Orphanage boy who shaped our leaders
He remembered David Cameron as a "thoroughly unremarkable boy." Which, in hindsight was probably a backhanded compliment.
After all, he had written to the parents of another boy, describing him as "a great thickhead." And then there was the one he described as "about as lively as an inanimate centenarian," and who he likened him to "a sheeted tombstone."
You hate to think what Michael Kidson would have said about the pupils he didn't like.
Yet for all his waspish comments, Eton history master Michael Kidson was remembered by huge affection by most of his pupils, including the former prime minister who wrote him a note thanking him for the impact he had on his life. And the life of the legendary teacher, who rose from humble beginnings in Shropshire and Wolverhampton, is now celebrated in a new book by former pupil Jamie Blackett.
Kidson, who died two years ago, aged 85, had a difficult upbringing. His parents separated when Michael was a baby – after spending a short time in South Africa, his father served time in prison before dying when Michael was still a small boy. What happened to his mother is also unclear, but she also walked out on her young son and was never heard of again.
It fell to his paternal grandfather, a retired vicar, to bring up young Michael in Church Stretton, and it is thought that he also lived for a short while with his stepmother in the Ludlow area. But when Kidson's grandmother died in 1941, his grandfather – by this time in his mid-80s – felt he was no longer able to manage.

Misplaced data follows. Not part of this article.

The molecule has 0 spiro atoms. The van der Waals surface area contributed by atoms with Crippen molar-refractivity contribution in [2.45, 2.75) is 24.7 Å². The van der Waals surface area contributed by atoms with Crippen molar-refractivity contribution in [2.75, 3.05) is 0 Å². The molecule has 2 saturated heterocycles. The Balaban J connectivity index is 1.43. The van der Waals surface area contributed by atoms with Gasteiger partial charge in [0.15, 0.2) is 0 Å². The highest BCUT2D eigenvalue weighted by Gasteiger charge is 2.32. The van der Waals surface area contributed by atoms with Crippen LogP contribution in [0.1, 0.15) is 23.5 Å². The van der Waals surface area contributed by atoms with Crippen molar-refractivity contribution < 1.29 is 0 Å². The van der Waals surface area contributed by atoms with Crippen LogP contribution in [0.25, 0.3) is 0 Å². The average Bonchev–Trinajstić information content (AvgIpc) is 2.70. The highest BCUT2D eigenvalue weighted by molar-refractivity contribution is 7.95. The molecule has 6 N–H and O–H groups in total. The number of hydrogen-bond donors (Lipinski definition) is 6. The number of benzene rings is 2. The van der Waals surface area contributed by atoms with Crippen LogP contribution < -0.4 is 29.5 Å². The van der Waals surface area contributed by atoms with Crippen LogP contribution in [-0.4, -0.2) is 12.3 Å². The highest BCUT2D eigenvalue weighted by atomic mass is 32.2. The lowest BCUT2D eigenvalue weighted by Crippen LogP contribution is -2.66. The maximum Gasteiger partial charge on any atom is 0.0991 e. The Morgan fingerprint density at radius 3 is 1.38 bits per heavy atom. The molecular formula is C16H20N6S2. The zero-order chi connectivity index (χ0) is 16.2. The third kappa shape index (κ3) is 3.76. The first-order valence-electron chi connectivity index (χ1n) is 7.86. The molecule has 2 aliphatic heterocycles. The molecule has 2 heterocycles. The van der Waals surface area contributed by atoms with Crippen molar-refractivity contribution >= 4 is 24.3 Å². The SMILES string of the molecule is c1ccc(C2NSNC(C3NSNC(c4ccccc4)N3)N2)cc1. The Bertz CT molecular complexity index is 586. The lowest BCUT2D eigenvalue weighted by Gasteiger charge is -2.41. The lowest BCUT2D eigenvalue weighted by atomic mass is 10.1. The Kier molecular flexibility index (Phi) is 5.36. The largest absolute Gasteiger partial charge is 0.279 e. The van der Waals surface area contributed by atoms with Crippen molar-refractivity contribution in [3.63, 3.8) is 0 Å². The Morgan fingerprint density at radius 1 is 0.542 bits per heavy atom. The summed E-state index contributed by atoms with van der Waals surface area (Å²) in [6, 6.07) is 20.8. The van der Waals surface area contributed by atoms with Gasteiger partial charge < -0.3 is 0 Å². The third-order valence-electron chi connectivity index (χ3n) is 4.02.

Michael, now aged 12, was sent to the Royal Orphanage of Wolverhampton, now the Royal Wolverhampton School, and remained there until he was called up for National Service. He signed up with the King's Shropshire Light Infantry, at Copthorne Barracks before going on to read economics and history at Gonville and Caius College, Cambridge. After briefly working for Shell as a graduate trainee, he found his true vocation in teaching, and arrived at Eton in 1965.
His early life would have a profound impact on his career.
"From his bleak childhood grew a man who did not care to see unhappy children," said Mr Blackett.
And for all the terror he could strike into unruly youngsters, his lessons were nothing if not entertaining, and his explanation of political history would captivate a young David Cameron.
"He was so passionate about Gladstone, that when he read the last few pages of Magnus’s great biography aloud in class he started to cry," recalled the former prime minister at his former teacher's funeral.
“He had a large block of wood on his desk which he would throw at the head of any boy not concentrating. He would put you on detention, but only for reasons that were completely outside the rules – being boring or smelling. We were all devoted to him.”
It is hard to imagine many teachers getting away with such maverick behaviour today, but the fact that Kidson is held in such high esteem by his former pupils despite – or perhaps because of these excesses – is testament to the way he managed to capture their imagination and get the best out of them.
Half a croquet ball was another weapon he would use against children who looked like their minds might be elsewhere.
Mr Blackett recalls how one day in 1976, the year before he started at Eton, a class hid his ball in an attempt to prevent such attacks.
"In its place Kidson reached for the nearest object, an electronic calculator belonging to a wealthy boy in the front row," he said.
"It exploded into a thousand pieces as it hit the rear wall. All protestations by its owner were met with characteristic indifference. The pupils later returned the croquet ball to prevent further losses."
The Archbishop of Canterbury is another former pupil who found himself on the receiving end of Kidson's wrath when he made a spelling mistake.